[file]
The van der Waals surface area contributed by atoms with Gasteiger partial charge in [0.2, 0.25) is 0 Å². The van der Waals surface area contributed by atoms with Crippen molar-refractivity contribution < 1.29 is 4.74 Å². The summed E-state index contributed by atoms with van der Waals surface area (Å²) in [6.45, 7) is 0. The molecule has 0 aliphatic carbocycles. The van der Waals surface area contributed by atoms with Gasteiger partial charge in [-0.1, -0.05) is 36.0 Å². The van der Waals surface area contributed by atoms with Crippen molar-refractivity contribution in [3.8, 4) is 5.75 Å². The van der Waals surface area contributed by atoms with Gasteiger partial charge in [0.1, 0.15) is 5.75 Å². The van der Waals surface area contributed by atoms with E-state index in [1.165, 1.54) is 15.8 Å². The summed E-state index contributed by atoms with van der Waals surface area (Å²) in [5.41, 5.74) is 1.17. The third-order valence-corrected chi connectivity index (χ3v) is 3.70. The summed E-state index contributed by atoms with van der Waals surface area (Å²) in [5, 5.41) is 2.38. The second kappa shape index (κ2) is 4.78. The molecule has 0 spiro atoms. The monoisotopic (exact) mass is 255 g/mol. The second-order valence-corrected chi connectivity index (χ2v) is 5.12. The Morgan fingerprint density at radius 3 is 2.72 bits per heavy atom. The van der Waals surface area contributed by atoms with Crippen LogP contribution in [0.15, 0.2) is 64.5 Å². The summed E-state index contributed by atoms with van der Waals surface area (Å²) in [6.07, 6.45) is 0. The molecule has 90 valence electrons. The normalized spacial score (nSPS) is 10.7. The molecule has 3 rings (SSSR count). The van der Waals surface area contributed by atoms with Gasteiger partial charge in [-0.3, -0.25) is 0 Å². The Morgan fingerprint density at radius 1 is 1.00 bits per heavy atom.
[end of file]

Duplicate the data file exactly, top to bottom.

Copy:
The van der Waals surface area contributed by atoms with Gasteiger partial charge in [0.2, 0.25) is 0 Å². The van der Waals surface area contributed by atoms with Crippen molar-refractivity contribution < 1.29 is 4.74 Å². The summed E-state index contributed by atoms with van der Waals surface area (Å²) in [6.45, 7) is 0. The molecule has 0 aliphatic carbocycles. The van der Waals surface area contributed by atoms with Gasteiger partial charge in [-0.1, -0.05) is 36.0 Å². The van der Waals surface area contributed by atoms with Crippen molar-refractivity contribution in [3.8, 4) is 5.75 Å². The van der Waals surface area contributed by atoms with Gasteiger partial charge in [0.1, 0.15) is 5.75 Å². The van der Waals surface area contributed by atoms with E-state index in [1.165, 1.54) is 15.8 Å². The summed E-state index contributed by atoms with van der Waals surface area (Å²) in [5.41, 5.74) is 1.17. The third-order valence-corrected chi connectivity index (χ3v) is 3.70. The summed E-state index contributed by atoms with van der Waals surface area (Å²) in [5, 5.41) is 2.38. The second kappa shape index (κ2) is 4.78. The molecule has 0 spiro atoms. The monoisotopic (exact) mass is 255 g/mol. The second-order valence-corrected chi connectivity index (χ2v) is 5.12. The Morgan fingerprint density at radius 3 is 2.72 bits per heavy atom. The van der Waals surface area contributed by atoms with Crippen LogP contribution in [0.15, 0.2) is 64.5 Å². The summed E-state index contributed by atoms with van der Waals surface area (Å²) in [6.07, 6.45) is 0. The molecule has 90 valence electrons. The normalized spacial score (nSPS) is 10.7. The molecule has 3 rings (SSSR count). The van der Waals surface area contributed by atoms with Gasteiger partial charge in [-0.3, -0.25) is 0 Å². The Morgan fingerprint density at radius 1 is 1.00 bits per heavy atom.